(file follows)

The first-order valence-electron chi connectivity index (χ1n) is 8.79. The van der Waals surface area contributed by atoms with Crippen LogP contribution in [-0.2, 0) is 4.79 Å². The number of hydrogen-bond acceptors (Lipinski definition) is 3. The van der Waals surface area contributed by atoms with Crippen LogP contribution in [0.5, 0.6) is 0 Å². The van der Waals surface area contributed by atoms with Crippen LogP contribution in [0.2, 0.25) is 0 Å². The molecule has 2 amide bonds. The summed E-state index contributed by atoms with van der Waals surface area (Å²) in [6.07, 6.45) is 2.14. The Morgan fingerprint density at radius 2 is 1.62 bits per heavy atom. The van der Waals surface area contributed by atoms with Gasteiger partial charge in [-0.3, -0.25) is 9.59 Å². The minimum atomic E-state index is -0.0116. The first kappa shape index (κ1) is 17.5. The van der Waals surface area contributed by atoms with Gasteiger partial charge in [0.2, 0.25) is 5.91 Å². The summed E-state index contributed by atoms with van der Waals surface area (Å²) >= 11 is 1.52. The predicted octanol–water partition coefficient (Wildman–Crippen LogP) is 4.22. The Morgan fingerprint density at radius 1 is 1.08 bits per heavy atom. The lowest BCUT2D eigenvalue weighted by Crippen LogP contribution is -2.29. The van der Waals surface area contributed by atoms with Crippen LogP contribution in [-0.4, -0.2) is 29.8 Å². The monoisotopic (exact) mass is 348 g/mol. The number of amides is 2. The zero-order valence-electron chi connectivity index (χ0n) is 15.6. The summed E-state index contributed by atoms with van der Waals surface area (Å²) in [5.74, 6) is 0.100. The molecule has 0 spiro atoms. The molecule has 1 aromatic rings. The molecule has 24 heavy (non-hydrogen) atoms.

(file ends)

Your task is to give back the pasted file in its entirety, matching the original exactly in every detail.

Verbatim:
The first-order valence-electron chi connectivity index (χ1n) is 8.79. The van der Waals surface area contributed by atoms with Crippen LogP contribution in [-0.2, 0) is 4.79 Å². The number of hydrogen-bond acceptors (Lipinski definition) is 3. The van der Waals surface area contributed by atoms with Crippen LogP contribution in [0.5, 0.6) is 0 Å². The van der Waals surface area contributed by atoms with Crippen LogP contribution in [0.2, 0.25) is 0 Å². The molecule has 2 amide bonds. The summed E-state index contributed by atoms with van der Waals surface area (Å²) in [6.07, 6.45) is 2.14. The Morgan fingerprint density at radius 2 is 1.62 bits per heavy atom. The van der Waals surface area contributed by atoms with Gasteiger partial charge in [-0.3, -0.25) is 9.59 Å². The minimum atomic E-state index is -0.0116. The first kappa shape index (κ1) is 17.5. The van der Waals surface area contributed by atoms with Gasteiger partial charge in [0.2, 0.25) is 5.91 Å². The summed E-state index contributed by atoms with van der Waals surface area (Å²) >= 11 is 1.52. The predicted octanol–water partition coefficient (Wildman–Crippen LogP) is 4.22. The Morgan fingerprint density at radius 1 is 1.08 bits per heavy atom. The lowest BCUT2D eigenvalue weighted by Crippen LogP contribution is -2.29. The van der Waals surface area contributed by atoms with Crippen LogP contribution in [-0.4, -0.2) is 29.8 Å². The monoisotopic (exact) mass is 348 g/mol. The number of amides is 2. The zero-order valence-electron chi connectivity index (χ0n) is 15.6. The summed E-state index contributed by atoms with van der Waals surface area (Å²) in [5.74, 6) is 0.100. The molecule has 0 spiro atoms. The molecule has 1 aromatic rings. The molecule has 24 heavy (non-hydrogen) atoms.